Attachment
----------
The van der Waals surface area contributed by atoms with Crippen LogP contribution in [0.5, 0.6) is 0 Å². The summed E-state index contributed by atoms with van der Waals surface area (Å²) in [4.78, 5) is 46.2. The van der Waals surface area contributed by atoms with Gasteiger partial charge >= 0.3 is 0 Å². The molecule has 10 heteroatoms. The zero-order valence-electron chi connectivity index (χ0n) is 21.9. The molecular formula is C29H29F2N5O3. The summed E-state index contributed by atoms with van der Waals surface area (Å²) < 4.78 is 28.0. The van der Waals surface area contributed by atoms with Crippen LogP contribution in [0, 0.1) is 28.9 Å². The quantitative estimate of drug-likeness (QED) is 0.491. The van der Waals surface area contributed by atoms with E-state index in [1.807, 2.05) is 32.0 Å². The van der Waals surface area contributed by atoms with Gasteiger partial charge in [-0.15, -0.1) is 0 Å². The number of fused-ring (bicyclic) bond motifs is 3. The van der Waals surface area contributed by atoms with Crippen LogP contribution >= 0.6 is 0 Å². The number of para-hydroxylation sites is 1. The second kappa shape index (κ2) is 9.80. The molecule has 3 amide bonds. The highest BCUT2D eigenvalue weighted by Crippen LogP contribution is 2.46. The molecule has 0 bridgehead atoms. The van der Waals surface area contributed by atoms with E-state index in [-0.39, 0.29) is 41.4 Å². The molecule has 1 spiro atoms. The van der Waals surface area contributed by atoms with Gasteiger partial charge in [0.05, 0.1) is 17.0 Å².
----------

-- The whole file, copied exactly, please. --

The van der Waals surface area contributed by atoms with Crippen LogP contribution in [0.5, 0.6) is 0 Å². The summed E-state index contributed by atoms with van der Waals surface area (Å²) in [4.78, 5) is 46.2. The van der Waals surface area contributed by atoms with Gasteiger partial charge >= 0.3 is 0 Å². The molecule has 10 heteroatoms. The zero-order valence-electron chi connectivity index (χ0n) is 21.9. The molecular formula is C29H29F2N5O3. The summed E-state index contributed by atoms with van der Waals surface area (Å²) < 4.78 is 28.0. The van der Waals surface area contributed by atoms with Crippen LogP contribution in [0, 0.1) is 28.9 Å². The quantitative estimate of drug-likeness (QED) is 0.491. The van der Waals surface area contributed by atoms with E-state index in [1.807, 2.05) is 32.0 Å². The van der Waals surface area contributed by atoms with Gasteiger partial charge in [-0.15, -0.1) is 0 Å². The number of fused-ring (bicyclic) bond motifs is 3. The van der Waals surface area contributed by atoms with Crippen LogP contribution >= 0.6 is 0 Å². The number of para-hydroxylation sites is 1. The second kappa shape index (κ2) is 9.80. The molecule has 3 amide bonds. The highest BCUT2D eigenvalue weighted by Crippen LogP contribution is 2.46. The molecule has 0 bridgehead atoms. The van der Waals surface area contributed by atoms with E-state index in [-0.39, 0.29) is 41.4 Å². The molecule has 1 spiro atoms. The van der Waals surface area contributed by atoms with Gasteiger partial charge in [0.05, 0.1) is 17.0 Å².